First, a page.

A week of agricultural tensions for the government ended in another dramatic U-turn this week, with producers and officials agreeing to further dialogue as a result.
Agricultural producers began a three-day strike on Monday in rejection of the government’s decision earlier this month to suspend maize exports until March 1.
The so-called 'paro agrario' went ahead despite a last-minute intervention from the government, which lifted the block and replaced it with a daily sales cap of 30,000 tones on corn exports as the strike got underway.
The decision, confirmed by the Agriculture, Fisheries & Livestock Ministry and issued on Sunday at midnight, failed to move farmers. The Mesa de Enlace roundtable that brings together the biggest groups representing farmers said that the move was insufficient, despite a less than united front, with only three of four confederations adhering to the block on sales.
"The measure of force continues. What the government resolved is what we asked for, but not with a limit of 30,000 tons per day," Carlos Achetoni, the president of the Federación Agraria (Agrarian Federation), one of the three groups that backed the strike measures, said Monday.
And so the strike continued, as did talks with the government, which were mediated by the multi-sectoral Consejo Agroindustrial Argentino (Argentine Agroindustrial Council, CAA), formed by 57 organisations including those who work in industrial, marketing and export sectors, as well as agricultural producers.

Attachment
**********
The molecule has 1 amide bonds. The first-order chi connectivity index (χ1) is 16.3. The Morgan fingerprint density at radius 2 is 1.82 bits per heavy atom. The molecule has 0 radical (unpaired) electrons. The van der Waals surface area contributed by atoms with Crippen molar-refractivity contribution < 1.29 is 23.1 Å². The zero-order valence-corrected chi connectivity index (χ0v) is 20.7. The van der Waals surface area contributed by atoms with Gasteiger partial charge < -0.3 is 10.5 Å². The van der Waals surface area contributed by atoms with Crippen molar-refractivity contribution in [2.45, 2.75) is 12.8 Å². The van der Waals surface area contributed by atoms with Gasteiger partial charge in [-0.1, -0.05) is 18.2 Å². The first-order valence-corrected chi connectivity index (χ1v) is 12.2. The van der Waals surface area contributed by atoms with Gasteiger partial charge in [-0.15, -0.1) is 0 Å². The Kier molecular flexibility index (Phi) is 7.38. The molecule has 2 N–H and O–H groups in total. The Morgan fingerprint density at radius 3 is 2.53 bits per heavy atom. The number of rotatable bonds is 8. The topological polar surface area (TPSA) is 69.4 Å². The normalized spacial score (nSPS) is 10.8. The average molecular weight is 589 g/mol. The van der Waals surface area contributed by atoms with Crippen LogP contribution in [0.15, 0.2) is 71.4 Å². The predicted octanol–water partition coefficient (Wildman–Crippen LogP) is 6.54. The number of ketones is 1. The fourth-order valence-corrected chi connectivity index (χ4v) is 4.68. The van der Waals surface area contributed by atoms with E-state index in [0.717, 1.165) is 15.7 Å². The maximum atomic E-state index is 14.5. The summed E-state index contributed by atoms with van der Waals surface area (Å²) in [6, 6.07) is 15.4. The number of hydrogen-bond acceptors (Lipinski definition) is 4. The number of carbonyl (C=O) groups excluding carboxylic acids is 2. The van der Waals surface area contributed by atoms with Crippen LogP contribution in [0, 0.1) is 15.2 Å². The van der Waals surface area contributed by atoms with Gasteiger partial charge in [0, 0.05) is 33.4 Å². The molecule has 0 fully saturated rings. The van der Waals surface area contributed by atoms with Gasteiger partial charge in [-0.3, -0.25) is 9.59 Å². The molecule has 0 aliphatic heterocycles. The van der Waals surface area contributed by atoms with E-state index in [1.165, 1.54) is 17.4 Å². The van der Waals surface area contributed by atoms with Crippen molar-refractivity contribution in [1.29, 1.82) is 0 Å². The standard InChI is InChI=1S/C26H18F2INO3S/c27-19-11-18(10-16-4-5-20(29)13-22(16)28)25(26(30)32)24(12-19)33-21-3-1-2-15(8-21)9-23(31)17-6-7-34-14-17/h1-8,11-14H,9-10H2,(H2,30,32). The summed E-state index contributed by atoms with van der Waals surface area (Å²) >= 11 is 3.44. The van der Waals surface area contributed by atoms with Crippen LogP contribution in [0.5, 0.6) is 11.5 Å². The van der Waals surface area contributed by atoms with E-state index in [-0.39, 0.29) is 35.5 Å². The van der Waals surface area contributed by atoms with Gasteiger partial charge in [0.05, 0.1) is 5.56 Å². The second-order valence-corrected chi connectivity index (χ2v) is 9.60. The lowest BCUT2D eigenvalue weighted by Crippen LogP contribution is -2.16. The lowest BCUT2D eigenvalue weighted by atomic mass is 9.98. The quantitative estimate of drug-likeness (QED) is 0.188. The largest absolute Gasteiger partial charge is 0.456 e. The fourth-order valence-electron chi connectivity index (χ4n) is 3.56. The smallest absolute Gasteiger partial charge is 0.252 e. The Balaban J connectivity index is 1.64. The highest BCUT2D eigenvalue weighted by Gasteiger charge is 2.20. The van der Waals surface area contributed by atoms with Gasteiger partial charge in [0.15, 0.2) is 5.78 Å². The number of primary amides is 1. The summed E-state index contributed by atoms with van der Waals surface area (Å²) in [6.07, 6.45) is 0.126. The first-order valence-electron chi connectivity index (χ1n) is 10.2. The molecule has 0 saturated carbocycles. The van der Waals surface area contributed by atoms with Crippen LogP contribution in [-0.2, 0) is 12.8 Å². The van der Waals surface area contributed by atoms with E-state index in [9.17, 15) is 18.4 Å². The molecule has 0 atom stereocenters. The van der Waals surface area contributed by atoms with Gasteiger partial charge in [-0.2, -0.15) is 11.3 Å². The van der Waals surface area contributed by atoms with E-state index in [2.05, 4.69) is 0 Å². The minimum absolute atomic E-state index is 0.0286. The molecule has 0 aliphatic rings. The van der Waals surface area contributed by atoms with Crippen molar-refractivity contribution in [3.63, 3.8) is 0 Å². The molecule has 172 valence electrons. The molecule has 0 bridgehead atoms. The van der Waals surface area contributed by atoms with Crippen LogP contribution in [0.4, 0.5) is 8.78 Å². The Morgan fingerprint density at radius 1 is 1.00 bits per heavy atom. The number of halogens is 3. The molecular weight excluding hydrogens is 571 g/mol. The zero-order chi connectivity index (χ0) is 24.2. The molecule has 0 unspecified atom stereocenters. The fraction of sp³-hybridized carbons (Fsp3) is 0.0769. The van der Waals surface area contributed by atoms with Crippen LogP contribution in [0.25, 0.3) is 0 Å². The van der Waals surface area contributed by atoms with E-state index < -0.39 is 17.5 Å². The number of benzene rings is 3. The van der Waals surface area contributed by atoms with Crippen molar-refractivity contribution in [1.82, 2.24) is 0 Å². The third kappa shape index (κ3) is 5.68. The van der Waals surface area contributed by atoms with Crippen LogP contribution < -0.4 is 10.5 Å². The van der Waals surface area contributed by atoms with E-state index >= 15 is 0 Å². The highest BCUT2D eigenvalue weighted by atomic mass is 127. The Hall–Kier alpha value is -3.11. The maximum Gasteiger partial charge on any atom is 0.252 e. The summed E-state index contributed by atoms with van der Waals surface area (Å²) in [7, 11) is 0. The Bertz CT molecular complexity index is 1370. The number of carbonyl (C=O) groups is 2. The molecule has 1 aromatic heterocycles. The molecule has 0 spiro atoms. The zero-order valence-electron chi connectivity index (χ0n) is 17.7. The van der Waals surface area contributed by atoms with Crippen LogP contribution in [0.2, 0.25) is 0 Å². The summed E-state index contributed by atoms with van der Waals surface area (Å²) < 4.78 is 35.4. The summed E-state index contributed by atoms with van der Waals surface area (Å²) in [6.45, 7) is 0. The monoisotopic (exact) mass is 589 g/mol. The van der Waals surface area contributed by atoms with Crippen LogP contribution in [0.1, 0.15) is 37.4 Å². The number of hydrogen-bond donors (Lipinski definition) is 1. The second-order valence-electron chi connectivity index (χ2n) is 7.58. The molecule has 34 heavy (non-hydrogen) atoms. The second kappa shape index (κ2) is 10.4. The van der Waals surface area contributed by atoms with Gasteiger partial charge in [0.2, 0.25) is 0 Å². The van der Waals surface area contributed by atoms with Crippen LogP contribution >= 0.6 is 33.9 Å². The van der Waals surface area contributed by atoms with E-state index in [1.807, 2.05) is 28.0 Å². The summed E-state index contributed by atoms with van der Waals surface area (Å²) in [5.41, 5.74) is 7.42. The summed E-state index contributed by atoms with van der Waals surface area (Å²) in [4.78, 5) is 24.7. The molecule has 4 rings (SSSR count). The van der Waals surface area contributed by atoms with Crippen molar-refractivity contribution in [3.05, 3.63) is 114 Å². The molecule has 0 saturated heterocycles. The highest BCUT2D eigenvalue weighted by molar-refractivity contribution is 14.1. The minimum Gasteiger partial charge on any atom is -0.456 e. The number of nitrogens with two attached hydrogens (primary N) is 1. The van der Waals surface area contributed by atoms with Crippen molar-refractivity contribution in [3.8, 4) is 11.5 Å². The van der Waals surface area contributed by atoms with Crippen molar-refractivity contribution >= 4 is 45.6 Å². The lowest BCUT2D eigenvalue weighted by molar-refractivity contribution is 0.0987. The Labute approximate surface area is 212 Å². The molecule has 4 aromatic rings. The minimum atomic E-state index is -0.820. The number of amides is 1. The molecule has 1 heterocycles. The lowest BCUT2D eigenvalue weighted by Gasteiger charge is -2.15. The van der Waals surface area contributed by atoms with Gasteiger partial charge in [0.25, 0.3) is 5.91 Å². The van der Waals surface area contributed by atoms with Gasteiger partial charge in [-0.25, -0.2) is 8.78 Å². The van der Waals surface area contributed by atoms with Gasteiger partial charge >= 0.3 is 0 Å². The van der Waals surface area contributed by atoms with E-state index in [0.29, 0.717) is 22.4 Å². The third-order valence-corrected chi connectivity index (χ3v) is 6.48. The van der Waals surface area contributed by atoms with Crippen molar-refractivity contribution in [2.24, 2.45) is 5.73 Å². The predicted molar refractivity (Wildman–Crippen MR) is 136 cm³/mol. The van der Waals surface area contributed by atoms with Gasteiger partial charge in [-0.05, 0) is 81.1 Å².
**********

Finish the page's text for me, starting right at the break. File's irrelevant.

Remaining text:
Finally, on Tuesday, the Agriculture Ministry issued another statement, confirming that all restrictions had been lifted. The reversal was agreed during talks with producers’ groups, which lifted the strike after both sides agreeing to set up a monitoring system to ensure supplies are sufficient to meet domestic and overseas demand.
"It is a priority for the national government to decouple domestic prices from the dynamics of international prices, while we can continue to strengthen the development of the sector and exports," said Agriculture, Fisheries & Livestock Minister Luis Basterra.
Government officials, however, briefed that the U-turn was not a result of the strike action but a product of talks with the CAA.
Producers welcomed the climbdown. "The government backed down with the decision to intervene in the corn market and this caused us to lift the strike," said Jorge Chemes, the president of Confederaciones Rurales Argentinas (Argentine Rural Confederations, CRA), disputing the Casa Rosada’s chain of events.
“The government backed down,” agreed Daniel Pelegrina, the president of the Sociedad Rural Argentina (Rural Society).
Chemes said the leaders of the Mesa de Enlace would request a meeting with President Alberto Fernández to discuss improving production and development.
Argentina is the world’s third-biggest maize exporter after the United States and Brazil, with its 2018-2019 harvest reaching a record 51.5 million tons in sales abroad. In the framework of a prolonged recession aggravated by the coronavirus pandemic, the country depends on its farm exports to obtain hard currency.